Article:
Disinfection. To kill remaining harmful bacteria and other pathogens in the processed wastewater, chlorine and other chemicals are added in a disinfection tank. The chlorine can be harmful if added in excess quantities. (You may have noticed the smell of chlorine or have had irritated eyes when you were exposed to chlorine in a swimming pool.) Therefore, in some cases, the chlorine must be neutralized with other chemicals after it has killed the bacteria to protect marine organisms.
Solids processing. Solids include the sludge and scum removed in the sedimentation tank and the activated sludge removed from the secondary clarifier. These solids may be processed further in devices called digesters, which are heated and enclosed tanks. The solid wastes are kept in these tanks for 20–30 days to reduce the volume of the material, reduce odors, and also destroy any organisms that have the potential to cause disease. Depending on the source and composition of the wastewater, the digested solids are either sent to a landfill or used as fertilizer for crops. The use of the processed solid wastes as fertilizers is usually done only after careful testing for any potential dangerous contamination.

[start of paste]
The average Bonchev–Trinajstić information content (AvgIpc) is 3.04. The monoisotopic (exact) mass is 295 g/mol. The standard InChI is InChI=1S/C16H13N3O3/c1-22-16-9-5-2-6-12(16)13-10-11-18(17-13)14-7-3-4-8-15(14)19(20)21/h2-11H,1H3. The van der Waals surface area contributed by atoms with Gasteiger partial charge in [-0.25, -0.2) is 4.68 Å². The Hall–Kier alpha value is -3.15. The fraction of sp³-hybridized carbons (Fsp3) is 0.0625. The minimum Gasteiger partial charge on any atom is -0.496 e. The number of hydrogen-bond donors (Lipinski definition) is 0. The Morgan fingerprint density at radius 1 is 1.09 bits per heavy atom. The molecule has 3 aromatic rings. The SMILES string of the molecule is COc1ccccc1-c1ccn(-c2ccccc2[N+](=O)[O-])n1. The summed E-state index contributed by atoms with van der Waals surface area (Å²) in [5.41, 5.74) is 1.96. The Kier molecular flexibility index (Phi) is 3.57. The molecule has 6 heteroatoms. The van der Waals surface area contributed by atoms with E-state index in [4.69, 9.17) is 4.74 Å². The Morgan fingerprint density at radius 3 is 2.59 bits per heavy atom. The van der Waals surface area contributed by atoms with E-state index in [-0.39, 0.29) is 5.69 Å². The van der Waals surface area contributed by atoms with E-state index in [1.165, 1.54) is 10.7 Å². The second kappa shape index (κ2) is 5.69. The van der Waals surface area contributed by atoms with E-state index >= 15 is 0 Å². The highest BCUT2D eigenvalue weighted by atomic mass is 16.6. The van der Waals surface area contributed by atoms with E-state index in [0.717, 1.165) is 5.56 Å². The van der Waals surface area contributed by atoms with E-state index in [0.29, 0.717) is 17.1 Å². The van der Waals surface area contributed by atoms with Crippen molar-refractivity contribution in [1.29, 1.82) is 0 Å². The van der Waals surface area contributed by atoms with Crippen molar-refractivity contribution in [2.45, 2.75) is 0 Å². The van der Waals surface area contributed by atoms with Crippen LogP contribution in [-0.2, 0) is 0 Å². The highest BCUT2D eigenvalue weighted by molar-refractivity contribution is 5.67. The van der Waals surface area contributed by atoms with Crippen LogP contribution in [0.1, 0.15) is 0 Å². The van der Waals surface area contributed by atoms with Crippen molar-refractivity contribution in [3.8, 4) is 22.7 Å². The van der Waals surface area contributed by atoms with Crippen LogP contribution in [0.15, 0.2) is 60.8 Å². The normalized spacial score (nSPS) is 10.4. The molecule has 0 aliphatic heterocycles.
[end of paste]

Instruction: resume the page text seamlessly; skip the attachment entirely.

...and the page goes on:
The treated water that is released by the plant is called effluent. The effluent is usually released into a local river or the ocean. In some places, this water may be used for landscaping (e.g. to water lawns or golf courses), but not for drinking purposes.
The following questions will help you assess your understanding of this section. There may be one, two, three, or even four correct answers to each question. To demonstrate your understanding, you should find all of the correct answers.
- b, d
- a, d
- a, c, d
- b, c, d
- body of water
- A significant amount of water either naturally (such as lakes, rivers, and oceans) or man-made (such as ponds, lakes, and harbors).